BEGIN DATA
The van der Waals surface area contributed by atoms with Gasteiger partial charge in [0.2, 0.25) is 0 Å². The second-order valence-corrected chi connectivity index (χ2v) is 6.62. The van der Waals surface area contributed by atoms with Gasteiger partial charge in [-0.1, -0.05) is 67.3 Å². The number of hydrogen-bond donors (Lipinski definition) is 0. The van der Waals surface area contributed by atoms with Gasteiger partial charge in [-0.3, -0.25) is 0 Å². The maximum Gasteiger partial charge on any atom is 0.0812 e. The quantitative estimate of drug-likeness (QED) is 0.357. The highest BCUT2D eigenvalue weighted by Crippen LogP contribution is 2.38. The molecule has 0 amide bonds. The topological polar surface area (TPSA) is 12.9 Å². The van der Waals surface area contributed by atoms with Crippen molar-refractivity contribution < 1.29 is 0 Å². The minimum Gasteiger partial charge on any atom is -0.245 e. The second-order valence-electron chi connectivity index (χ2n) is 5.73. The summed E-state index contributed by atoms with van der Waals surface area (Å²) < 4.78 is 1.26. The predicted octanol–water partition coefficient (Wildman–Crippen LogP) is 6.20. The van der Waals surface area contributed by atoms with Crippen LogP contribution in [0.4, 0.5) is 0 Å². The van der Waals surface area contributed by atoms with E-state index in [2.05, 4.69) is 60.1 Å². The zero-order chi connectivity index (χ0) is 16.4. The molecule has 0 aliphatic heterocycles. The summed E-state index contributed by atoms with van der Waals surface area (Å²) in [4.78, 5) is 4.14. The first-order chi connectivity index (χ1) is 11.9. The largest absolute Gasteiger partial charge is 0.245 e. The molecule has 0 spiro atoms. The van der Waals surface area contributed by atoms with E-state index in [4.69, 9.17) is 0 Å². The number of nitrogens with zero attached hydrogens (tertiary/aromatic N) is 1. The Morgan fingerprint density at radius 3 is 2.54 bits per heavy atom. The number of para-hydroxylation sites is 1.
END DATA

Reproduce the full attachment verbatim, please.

The van der Waals surface area contributed by atoms with Gasteiger partial charge in [0.2, 0.25) is 0 Å². The second-order valence-corrected chi connectivity index (χ2v) is 6.62. The van der Waals surface area contributed by atoms with Gasteiger partial charge in [-0.1, -0.05) is 67.3 Å². The number of hydrogen-bond donors (Lipinski definition) is 0. The van der Waals surface area contributed by atoms with Gasteiger partial charge in [-0.3, -0.25) is 0 Å². The maximum Gasteiger partial charge on any atom is 0.0812 e. The quantitative estimate of drug-likeness (QED) is 0.357. The highest BCUT2D eigenvalue weighted by Crippen LogP contribution is 2.38. The molecule has 0 amide bonds. The topological polar surface area (TPSA) is 12.9 Å². The van der Waals surface area contributed by atoms with Crippen molar-refractivity contribution < 1.29 is 0 Å². The minimum Gasteiger partial charge on any atom is -0.245 e. The second-order valence-electron chi connectivity index (χ2n) is 5.73. The summed E-state index contributed by atoms with van der Waals surface area (Å²) < 4.78 is 1.26. The predicted octanol–water partition coefficient (Wildman–Crippen LogP) is 6.20. The van der Waals surface area contributed by atoms with Crippen LogP contribution in [0.4, 0.5) is 0 Å². The van der Waals surface area contributed by atoms with E-state index in [2.05, 4.69) is 60.1 Å². The zero-order chi connectivity index (χ0) is 16.4. The molecule has 0 aliphatic heterocycles. The summed E-state index contributed by atoms with van der Waals surface area (Å²) in [4.78, 5) is 4.14. The first-order chi connectivity index (χ1) is 11.9. The largest absolute Gasteiger partial charge is 0.245 e. The molecule has 0 spiro atoms. The van der Waals surface area contributed by atoms with E-state index in [4.69, 9.17) is 0 Å². The number of nitrogens with zero attached hydrogens (tertiary/aromatic N) is 1. The Morgan fingerprint density at radius 3 is 2.54 bits per heavy atom. The number of para-hydroxylation sites is 1.